Mark Stanley, will be playing King Henry VIII, in the new three part drama, which focuses on the Anne Boleyn s final months from her point of view.
Anne Boleyn was the second wife of Henry VII and was beheaded in the Tower of London.
She was also the mother of Queen Elizabeth I, who would later take the crown.
Written by newcomer Eve Hedderwick Turner, and directed by Lynsey Miller, Anne Boleyn is a psychological thriller with female voices at the heart of it.
The production team and cast worked closely with historian Dan Jones throughout the process. But when delving into such iconic historical figures, what sort of pressure did they feel?
“I’d imagine some people might start watching The Tudors or Wolf Hall, and [think] ‘How can I emulate that?’” notes Stanley, who went to Prince Henry's Grammar School.
“Although I was aware of those projects, and had seen them, I stayed quite disciplined about staying away from them.”
Expanding on how he approached playing Henry, Stanley continues: “You’ve got to think that he’s you and, in that respect, the pressure dissipates the more empathy you build for him.”
The most challenging part for the actor – who has had roles in dramas such as Game Of Thrones and White House Farm – was getting his head around Henry’s perspective towards Anne, in order to play the part truthfully.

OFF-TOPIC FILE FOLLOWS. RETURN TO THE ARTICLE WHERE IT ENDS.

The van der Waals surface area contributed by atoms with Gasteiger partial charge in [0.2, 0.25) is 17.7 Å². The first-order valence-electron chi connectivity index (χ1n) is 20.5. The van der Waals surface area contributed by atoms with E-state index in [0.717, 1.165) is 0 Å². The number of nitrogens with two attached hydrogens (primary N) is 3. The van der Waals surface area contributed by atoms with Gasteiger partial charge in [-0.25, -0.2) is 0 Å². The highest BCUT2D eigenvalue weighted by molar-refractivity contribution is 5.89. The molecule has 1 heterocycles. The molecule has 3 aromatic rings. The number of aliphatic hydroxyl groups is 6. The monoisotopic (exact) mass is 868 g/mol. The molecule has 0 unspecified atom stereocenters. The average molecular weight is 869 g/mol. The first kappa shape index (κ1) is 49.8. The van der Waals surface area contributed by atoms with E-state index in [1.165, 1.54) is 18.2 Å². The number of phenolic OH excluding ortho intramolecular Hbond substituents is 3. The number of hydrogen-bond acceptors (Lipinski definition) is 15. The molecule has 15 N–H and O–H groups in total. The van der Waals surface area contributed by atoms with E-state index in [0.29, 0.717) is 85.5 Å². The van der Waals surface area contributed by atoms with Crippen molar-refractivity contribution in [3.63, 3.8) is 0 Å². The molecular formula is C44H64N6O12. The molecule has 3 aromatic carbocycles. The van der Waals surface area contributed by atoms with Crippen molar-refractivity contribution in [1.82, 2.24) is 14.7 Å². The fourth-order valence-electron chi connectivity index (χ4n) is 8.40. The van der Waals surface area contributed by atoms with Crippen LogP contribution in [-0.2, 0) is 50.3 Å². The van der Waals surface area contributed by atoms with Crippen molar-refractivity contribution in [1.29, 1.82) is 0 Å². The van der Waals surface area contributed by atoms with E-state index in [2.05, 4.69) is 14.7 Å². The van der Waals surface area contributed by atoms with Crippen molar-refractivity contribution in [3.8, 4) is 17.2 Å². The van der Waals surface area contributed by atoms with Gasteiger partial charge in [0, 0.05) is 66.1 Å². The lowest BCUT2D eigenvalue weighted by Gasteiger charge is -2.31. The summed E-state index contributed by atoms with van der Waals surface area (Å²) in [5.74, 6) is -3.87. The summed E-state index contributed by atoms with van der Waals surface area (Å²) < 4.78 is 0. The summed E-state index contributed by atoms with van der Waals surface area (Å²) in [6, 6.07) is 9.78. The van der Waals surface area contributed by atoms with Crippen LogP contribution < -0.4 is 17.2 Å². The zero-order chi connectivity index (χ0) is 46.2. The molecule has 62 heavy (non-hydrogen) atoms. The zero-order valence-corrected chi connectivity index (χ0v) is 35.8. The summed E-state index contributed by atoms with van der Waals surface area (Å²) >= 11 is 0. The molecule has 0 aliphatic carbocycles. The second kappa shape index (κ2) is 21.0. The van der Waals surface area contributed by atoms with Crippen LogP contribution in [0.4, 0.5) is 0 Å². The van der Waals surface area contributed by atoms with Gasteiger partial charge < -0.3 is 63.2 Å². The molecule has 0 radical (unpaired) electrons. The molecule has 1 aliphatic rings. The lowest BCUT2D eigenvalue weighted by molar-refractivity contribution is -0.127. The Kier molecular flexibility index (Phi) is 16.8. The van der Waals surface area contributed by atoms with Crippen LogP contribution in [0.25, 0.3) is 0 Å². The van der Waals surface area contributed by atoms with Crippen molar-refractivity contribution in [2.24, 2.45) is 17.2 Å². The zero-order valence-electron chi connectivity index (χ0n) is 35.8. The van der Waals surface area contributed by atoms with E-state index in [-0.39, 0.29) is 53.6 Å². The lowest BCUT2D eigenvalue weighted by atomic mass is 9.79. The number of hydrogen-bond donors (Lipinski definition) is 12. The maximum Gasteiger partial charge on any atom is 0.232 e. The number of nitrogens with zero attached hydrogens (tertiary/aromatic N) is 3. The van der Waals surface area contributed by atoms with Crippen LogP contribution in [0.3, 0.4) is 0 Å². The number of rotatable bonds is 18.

“It’s quite hard bending your mind to think of someone as totally replaceable, someone who is a second-class citizen, someone who is basically put there as a pawn, from their family, to bridge the relationship of their family and the crown,” he elaborates.
Jodie Turner-Smith, of Queen & Slim fame, will take on the title role of Anne Boleyn.
She said: "The biggest thing that jumped out to me was how this was a story about mothers.
“[It’s about] Anne as a mother and how she was trying to manipulate her circumstances in order to protect her children, how her ability to provide an heir affected her own life and viability as a Queen, and how she manipulated her rivals’ children in order to get what she needed.
“As a mother, there was just so much about this that resonated with me.”
Another major character is Jane Seymour – portrayed by rising Northern Irish star Petticrew – who went on to marry the King just 11 days after Anne’s death.
“When we first see Jane, it’s five months before Anne’s murder, and there’s a sense that maybe things aren’t what they seem in that relationship, and that Henry’s getting a bit fed up,” suggests Petticrew, who has recently appeared in BBC series Bloodlands and Three Families.
“Jane Seymour sees an opportunity and starts gearing up to take it.”
Compared to previous portrayals, this is a much more human story about Anne who, as Turner-Smith points out, was “a woman before her time” in many ways.
“Anne was trying to push culture forward – she was interested in art and science and she felt like religion should be a much more personal and private experience for people, which was different to what the Catholic Church was doing at the time.
“Our telling of the story really focuses on Anne’s desires in that context as a modern woman, and how who she was, how she thought and what she was trying to do was really quite feminist.”
Anne Boleyn will air over three consecutive nights on Channel 5 from Tuesday, June 1